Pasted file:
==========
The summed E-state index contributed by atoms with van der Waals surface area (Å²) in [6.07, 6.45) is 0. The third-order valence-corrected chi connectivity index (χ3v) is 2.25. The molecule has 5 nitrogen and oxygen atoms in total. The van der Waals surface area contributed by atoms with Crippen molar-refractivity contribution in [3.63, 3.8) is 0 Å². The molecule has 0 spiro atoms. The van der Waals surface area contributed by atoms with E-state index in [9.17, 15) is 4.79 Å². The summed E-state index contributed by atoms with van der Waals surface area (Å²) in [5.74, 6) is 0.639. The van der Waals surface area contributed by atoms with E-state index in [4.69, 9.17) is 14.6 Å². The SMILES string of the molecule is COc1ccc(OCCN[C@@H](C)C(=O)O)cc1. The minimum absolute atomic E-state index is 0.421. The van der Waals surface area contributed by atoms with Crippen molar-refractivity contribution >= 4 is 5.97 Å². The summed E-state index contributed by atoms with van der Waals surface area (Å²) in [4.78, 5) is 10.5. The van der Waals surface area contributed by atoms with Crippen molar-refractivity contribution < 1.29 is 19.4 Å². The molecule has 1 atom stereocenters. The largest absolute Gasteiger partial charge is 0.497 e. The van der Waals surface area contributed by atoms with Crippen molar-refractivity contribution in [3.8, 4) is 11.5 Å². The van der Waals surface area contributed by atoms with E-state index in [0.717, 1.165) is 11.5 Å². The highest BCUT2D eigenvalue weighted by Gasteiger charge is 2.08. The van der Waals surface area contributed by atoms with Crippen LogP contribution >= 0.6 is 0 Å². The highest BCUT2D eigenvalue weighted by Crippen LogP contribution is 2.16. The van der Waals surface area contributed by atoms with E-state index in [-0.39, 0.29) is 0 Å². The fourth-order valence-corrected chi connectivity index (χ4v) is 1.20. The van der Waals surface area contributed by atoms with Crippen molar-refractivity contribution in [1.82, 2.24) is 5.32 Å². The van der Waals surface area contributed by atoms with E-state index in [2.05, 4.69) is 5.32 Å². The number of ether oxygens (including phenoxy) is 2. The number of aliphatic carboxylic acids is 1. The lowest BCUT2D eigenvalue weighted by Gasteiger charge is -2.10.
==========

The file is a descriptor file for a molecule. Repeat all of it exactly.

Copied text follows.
The summed E-state index contributed by atoms with van der Waals surface area (Å²) in [6.07, 6.45) is 0. The third-order valence-corrected chi connectivity index (χ3v) is 2.25. The molecule has 5 nitrogen and oxygen atoms in total. The van der Waals surface area contributed by atoms with Crippen molar-refractivity contribution in [3.63, 3.8) is 0 Å². The molecule has 0 spiro atoms. The van der Waals surface area contributed by atoms with E-state index in [9.17, 15) is 4.79 Å². The summed E-state index contributed by atoms with van der Waals surface area (Å²) in [5.74, 6) is 0.639. The van der Waals surface area contributed by atoms with E-state index in [4.69, 9.17) is 14.6 Å². The SMILES string of the molecule is COc1ccc(OCCN[C@@H](C)C(=O)O)cc1. The minimum absolute atomic E-state index is 0.421. The van der Waals surface area contributed by atoms with Crippen molar-refractivity contribution >= 4 is 5.97 Å². The summed E-state index contributed by atoms with van der Waals surface area (Å²) in [4.78, 5) is 10.5. The van der Waals surface area contributed by atoms with Crippen molar-refractivity contribution < 1.29 is 19.4 Å². The molecule has 1 atom stereocenters. The largest absolute Gasteiger partial charge is 0.497 e. The van der Waals surface area contributed by atoms with Crippen molar-refractivity contribution in [3.8, 4) is 11.5 Å². The van der Waals surface area contributed by atoms with E-state index in [0.717, 1.165) is 11.5 Å². The highest BCUT2D eigenvalue weighted by Gasteiger charge is 2.08. The van der Waals surface area contributed by atoms with Crippen LogP contribution >= 0.6 is 0 Å². The highest BCUT2D eigenvalue weighted by Crippen LogP contribution is 2.16. The van der Waals surface area contributed by atoms with E-state index in [-0.39, 0.29) is 0 Å². The fourth-order valence-corrected chi connectivity index (χ4v) is 1.20. The van der Waals surface area contributed by atoms with Crippen molar-refractivity contribution in [1.82, 2.24) is 5.32 Å². The van der Waals surface area contributed by atoms with E-state index in [2.05, 4.69) is 5.32 Å². The number of ether oxygens (including phenoxy) is 2. The number of aliphatic carboxylic acids is 1. The lowest BCUT2D eigenvalue weighted by Gasteiger charge is -2.10.